"hi... i'm tftv256, and i have a problem. i'm a malloc abuser."

"all my strings are fixed-length but they're all dynamically allocated. the thought of declaring a char array boggles my mind. arrays? what are those? i even find myself doing malloc(1)'s twice a day. i look at myself in the mirror and i dont like what i see. so i do some more mallocs to escape reality. ENOMEM, ENOMEM, ENOMEM, damnit don't do this to me now. just one more hit. just one more hit, man!"

"'oh, sure', you could be thinking, 'that's not me. i only malloc a string here and there.' that was me too. but sooner or later character pointers weren't good enough. they say the char * is the gateway cast. damn straight; sooner or later i found myself casting mallocs to structs and pointers to pointers, and then so far as to pointers to struct pointer pointers. they asked me why i was doing all this; i told them all them asterisks look pretty. that's not cool. i passed out, almost dumped core, man. they sent me to rehab and now i'm here. it'll happen to you too..."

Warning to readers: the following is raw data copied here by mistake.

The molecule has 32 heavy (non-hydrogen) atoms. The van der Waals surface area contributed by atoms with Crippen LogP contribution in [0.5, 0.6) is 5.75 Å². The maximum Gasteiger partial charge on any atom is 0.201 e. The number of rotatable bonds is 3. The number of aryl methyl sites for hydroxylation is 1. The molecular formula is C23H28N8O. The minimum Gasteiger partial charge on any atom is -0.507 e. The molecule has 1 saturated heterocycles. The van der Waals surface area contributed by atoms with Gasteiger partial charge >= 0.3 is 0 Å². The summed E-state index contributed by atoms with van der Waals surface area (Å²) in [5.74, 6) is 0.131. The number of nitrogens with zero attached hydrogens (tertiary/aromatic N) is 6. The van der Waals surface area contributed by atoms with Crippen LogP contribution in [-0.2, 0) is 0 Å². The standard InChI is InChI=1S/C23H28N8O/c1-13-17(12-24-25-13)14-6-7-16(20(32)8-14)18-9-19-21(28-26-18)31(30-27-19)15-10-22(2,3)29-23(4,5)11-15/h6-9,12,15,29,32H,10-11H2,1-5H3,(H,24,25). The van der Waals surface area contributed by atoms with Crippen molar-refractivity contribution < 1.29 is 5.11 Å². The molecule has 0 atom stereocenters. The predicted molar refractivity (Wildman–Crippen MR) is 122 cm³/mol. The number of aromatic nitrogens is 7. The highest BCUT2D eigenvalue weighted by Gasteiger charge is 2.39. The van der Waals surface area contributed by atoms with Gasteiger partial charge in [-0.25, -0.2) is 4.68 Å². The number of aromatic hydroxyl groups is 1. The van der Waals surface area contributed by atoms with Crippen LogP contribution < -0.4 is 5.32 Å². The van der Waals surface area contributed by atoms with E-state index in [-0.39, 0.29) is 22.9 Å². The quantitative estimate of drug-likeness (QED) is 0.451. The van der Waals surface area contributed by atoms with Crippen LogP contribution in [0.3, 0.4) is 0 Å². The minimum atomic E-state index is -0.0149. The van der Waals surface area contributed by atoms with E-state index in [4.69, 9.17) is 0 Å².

** fades to black **

This message from Partnership for a Malloc-Free America

How much memory does this program allocate?

#include <stdio.h>
#include <stdlib.h>

int main(int ac, char *av[])
  int i;
  int *p[1<<20];
  for(i=0; i<(1<<20); i++)
    p[i] = malloc(sizeof(int));

  system("top -n");
Well, let's estimate. I'm running on a box with 4-byte ints, so I'm allocating 4MB for the ints. I'm also allocating pointers of the same size for all of these, so I total another 4MB. The program "should" use 8MB.

On my computer, it uses 21MB. What's going on?

Remember malloc? Most C run time libraries put a small header block before each bit of allocated memory, so they know how to free it (things like "buddy system" allocators do without this extra block, though). We're allocating over a million bits of memory, and each gets its small header. A million small headers end up as quite a lot, in this instance.

While malloc is a good allocator for general-purpose codes, you can often do better, and sometimes you have to. When you have on the order of 106 small blocks of memory, your implementation is likely to give poor results (we saw here an overhead of over 100%). Instead of allocating each block separately, consider allocating one large block and splitting it yourself. A call of

int *q;
q = malloc((1<<20)*sizeof(int);
uses just one header for all the blocks. Of course, now your program may have to keep better track of allocated memory; consider writing additional "slab allocators" for small fixed-size blocks.

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